"At the beginning of the project, many of the participants and their subordinates felt somewhere in their hearts, that they could not change the company, even though they understood the need for transformation advocated by the management. It seemed that they felt responsibility for this organization, however, they did not have the image or confidence towards how they themselves could lead or do something to transform the company."
"As the dialogue between supervisors and subordinates continued, they began to talk about what they could do, no matter how small. The supervisors repeatedly asked the subordinates what they wanted to try so that the subordinates thought about it together. The supervisors then encouraged the subordinates to take small actions, which led to small successes, learnings, and confidence for both the subordinates and the supervisors. After six months, I feel that the original atmosphere has been eliminated."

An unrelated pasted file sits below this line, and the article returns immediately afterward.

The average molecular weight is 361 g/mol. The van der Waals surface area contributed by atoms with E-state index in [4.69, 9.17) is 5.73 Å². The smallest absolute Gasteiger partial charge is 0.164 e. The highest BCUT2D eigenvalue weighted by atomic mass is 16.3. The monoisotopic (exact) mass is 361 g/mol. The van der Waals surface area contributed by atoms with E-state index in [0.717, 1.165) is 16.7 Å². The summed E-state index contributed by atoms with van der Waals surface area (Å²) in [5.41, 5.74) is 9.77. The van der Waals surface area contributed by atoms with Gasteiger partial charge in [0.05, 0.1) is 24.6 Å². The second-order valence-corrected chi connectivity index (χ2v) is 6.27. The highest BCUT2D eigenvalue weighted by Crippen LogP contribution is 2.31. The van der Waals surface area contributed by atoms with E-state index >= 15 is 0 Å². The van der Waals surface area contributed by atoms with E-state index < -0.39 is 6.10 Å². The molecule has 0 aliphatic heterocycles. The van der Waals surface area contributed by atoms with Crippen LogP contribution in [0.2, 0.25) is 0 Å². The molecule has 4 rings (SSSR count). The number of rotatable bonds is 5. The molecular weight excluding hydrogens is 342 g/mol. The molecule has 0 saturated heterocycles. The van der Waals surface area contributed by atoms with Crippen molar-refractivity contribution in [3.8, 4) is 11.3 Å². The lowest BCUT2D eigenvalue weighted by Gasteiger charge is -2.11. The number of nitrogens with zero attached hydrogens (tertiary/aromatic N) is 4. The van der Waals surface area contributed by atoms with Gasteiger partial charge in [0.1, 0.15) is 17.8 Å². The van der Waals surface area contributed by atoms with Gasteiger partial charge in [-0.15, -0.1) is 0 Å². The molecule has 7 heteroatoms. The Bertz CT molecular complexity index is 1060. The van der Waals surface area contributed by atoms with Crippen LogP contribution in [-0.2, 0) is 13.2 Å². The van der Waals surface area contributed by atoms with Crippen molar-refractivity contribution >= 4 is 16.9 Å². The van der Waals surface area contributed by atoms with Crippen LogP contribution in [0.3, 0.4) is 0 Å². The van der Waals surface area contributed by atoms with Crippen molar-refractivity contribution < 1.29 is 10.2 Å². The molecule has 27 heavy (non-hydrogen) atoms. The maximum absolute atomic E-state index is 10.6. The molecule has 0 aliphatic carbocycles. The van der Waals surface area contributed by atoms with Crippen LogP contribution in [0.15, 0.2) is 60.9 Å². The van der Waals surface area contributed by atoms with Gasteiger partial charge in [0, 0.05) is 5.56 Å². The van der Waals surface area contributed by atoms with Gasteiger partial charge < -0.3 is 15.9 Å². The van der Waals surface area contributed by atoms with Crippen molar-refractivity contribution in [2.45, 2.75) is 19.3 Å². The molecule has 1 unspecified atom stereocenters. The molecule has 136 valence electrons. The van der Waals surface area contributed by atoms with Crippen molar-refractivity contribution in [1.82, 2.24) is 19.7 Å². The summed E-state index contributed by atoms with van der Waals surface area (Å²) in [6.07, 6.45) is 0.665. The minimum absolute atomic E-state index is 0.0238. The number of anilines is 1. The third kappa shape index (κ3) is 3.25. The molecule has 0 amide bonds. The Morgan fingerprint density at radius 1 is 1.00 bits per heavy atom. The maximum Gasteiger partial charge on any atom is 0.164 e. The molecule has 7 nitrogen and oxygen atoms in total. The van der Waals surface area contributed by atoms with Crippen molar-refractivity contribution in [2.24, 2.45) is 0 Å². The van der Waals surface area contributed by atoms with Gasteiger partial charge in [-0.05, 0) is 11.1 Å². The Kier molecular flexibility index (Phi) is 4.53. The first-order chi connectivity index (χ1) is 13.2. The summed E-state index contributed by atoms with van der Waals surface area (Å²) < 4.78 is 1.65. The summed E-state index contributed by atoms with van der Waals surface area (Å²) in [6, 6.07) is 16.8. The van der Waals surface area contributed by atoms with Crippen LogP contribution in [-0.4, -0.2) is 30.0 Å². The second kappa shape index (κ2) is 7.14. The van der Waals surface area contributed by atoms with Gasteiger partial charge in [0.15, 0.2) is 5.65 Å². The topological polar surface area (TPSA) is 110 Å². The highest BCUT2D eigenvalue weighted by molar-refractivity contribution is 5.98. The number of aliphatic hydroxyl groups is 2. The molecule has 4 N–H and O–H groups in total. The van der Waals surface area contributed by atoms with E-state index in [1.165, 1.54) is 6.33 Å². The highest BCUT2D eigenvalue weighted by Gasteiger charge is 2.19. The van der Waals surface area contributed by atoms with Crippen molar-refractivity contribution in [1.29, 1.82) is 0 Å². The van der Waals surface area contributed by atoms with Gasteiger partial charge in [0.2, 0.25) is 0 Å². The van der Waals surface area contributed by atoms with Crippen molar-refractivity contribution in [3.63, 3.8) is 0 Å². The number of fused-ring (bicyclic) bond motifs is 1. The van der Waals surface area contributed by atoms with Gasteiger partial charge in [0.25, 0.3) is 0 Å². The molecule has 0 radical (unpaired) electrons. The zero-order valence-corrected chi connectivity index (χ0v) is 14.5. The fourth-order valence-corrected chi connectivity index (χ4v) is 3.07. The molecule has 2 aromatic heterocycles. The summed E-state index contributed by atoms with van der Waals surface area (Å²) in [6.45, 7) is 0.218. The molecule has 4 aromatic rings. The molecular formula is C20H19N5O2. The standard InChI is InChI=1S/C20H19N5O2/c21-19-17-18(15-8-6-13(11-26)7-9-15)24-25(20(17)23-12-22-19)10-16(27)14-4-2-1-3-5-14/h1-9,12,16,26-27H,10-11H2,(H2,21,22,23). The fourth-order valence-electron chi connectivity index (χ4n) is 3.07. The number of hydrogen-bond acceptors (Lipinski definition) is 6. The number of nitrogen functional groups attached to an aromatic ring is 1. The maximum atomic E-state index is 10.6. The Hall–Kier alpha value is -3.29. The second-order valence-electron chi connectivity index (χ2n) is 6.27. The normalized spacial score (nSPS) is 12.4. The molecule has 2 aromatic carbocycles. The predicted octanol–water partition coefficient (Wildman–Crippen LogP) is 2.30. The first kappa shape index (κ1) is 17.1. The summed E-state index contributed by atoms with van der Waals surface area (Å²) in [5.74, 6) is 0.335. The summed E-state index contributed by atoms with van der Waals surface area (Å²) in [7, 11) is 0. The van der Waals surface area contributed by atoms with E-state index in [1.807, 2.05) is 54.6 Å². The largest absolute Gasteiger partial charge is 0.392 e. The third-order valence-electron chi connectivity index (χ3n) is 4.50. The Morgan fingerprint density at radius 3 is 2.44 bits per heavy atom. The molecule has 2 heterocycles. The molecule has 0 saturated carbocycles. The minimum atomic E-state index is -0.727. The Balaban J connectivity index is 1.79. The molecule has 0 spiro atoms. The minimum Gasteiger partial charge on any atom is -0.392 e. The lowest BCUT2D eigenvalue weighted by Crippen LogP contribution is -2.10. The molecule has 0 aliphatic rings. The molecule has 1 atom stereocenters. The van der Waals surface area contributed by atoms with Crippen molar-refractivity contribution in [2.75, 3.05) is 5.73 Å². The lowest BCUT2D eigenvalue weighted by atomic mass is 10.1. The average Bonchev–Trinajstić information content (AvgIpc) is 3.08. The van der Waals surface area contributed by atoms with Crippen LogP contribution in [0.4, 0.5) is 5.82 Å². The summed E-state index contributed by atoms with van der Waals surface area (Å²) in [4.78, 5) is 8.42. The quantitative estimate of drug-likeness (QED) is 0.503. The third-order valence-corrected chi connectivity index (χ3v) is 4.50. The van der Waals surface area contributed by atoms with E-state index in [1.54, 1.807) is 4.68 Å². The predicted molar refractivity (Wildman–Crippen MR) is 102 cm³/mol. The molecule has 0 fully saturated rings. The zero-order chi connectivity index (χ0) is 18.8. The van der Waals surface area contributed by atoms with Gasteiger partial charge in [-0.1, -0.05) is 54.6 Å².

The repeated dialogues and the small actions that followed changed one's belief that one could not do much by oneself.
Dialogue that Creates New Interpretations
When you try to transform something, even something small, there is always resistance. This resistance is born from some kind of assumption that has unconsciously become the "status quo " for the person.
There is no meaning in trying.
It will eventually fail.
We will be disadvantaged.
The only people who need to change are other people.
There is a better way..etc.
However, if one person approaches the dialogue with the intention of creating transformation, it may be possible to create a new interpretation of change and an accompanying attitude between the two people.
Dialogue by itself does not necessarily enhance transformation, but no matter how good the strategy is, transformation will not proceed without dialogue with each person on the frontline.
How many leaders in your organization are capable of continuing dialogue to create transformation?